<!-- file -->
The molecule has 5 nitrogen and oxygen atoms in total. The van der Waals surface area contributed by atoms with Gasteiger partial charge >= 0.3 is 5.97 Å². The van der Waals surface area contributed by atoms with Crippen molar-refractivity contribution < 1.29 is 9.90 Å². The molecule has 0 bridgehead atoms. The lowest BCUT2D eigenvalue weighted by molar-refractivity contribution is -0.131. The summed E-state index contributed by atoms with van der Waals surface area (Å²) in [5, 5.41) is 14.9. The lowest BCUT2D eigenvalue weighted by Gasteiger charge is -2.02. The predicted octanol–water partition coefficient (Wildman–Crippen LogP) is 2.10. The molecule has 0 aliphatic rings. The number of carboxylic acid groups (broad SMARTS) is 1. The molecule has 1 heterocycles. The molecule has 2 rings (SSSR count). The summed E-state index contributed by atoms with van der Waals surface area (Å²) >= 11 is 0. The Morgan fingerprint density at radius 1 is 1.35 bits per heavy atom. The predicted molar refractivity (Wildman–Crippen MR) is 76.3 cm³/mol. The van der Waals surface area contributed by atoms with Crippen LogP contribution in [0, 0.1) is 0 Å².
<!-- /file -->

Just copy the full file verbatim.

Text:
The molecule has 5 nitrogen and oxygen atoms in total. The van der Waals surface area contributed by atoms with Gasteiger partial charge >= 0.3 is 5.97 Å². The van der Waals surface area contributed by atoms with Crippen molar-refractivity contribution < 1.29 is 9.90 Å². The molecule has 0 bridgehead atoms. The lowest BCUT2D eigenvalue weighted by molar-refractivity contribution is -0.131. The summed E-state index contributed by atoms with van der Waals surface area (Å²) in [5, 5.41) is 14.9. The lowest BCUT2D eigenvalue weighted by Gasteiger charge is -2.02. The predicted octanol–water partition coefficient (Wildman–Crippen LogP) is 2.10. The molecule has 0 aliphatic rings. The number of carboxylic acid groups (broad SMARTS) is 1. The molecule has 1 heterocycles. The molecule has 2 rings (SSSR count). The summed E-state index contributed by atoms with van der Waals surface area (Å²) >= 11 is 0. The Morgan fingerprint density at radius 1 is 1.35 bits per heavy atom. The predicted molar refractivity (Wildman–Crippen MR) is 76.3 cm³/mol. The van der Waals surface area contributed by atoms with Crippen LogP contribution in [0, 0.1) is 0 Å².